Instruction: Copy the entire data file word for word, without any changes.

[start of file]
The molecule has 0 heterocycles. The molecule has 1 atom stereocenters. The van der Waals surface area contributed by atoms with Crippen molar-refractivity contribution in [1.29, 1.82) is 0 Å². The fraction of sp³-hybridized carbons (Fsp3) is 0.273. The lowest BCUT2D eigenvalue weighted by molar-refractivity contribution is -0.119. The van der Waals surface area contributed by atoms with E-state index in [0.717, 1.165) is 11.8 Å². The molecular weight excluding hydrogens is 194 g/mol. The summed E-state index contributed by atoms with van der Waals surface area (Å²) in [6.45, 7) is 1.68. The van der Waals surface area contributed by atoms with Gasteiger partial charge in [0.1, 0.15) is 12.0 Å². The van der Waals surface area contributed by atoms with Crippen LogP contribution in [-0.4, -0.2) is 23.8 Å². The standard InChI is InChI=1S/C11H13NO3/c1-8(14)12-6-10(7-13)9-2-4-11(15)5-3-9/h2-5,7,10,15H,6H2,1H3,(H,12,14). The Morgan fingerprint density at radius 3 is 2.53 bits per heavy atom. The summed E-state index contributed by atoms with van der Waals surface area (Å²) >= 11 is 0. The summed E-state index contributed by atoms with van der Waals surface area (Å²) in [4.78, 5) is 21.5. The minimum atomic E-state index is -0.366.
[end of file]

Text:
The molecule has 0 heterocycles. The molecule has 1 atom stereocenters. The van der Waals surface area contributed by atoms with Crippen molar-refractivity contribution in [1.29, 1.82) is 0 Å². The fraction of sp³-hybridized carbons (Fsp3) is 0.273. The lowest BCUT2D eigenvalue weighted by molar-refractivity contribution is -0.119. The van der Waals surface area contributed by atoms with E-state index in [0.717, 1.165) is 11.8 Å². The molecular weight excluding hydrogens is 194 g/mol. The summed E-state index contributed by atoms with van der Waals surface area (Å²) in [6.45, 7) is 1.68. The van der Waals surface area contributed by atoms with Gasteiger partial charge in [0.1, 0.15) is 12.0 Å². The van der Waals surface area contributed by atoms with Crippen LogP contribution in [-0.4, -0.2) is 23.8 Å². The standard InChI is InChI=1S/C11H13NO3/c1-8(14)12-6-10(7-13)9-2-4-11(15)5-3-9/h2-5,7,10,15H,6H2,1H3,(H,12,14). The Morgan fingerprint density at radius 3 is 2.53 bits per heavy atom. The summed E-state index contributed by atoms with van der Waals surface area (Å²) >= 11 is 0. The summed E-state index contributed by atoms with van der Waals surface area (Å²) in [4.78, 5) is 21.5. The minimum atomic E-state index is -0.366.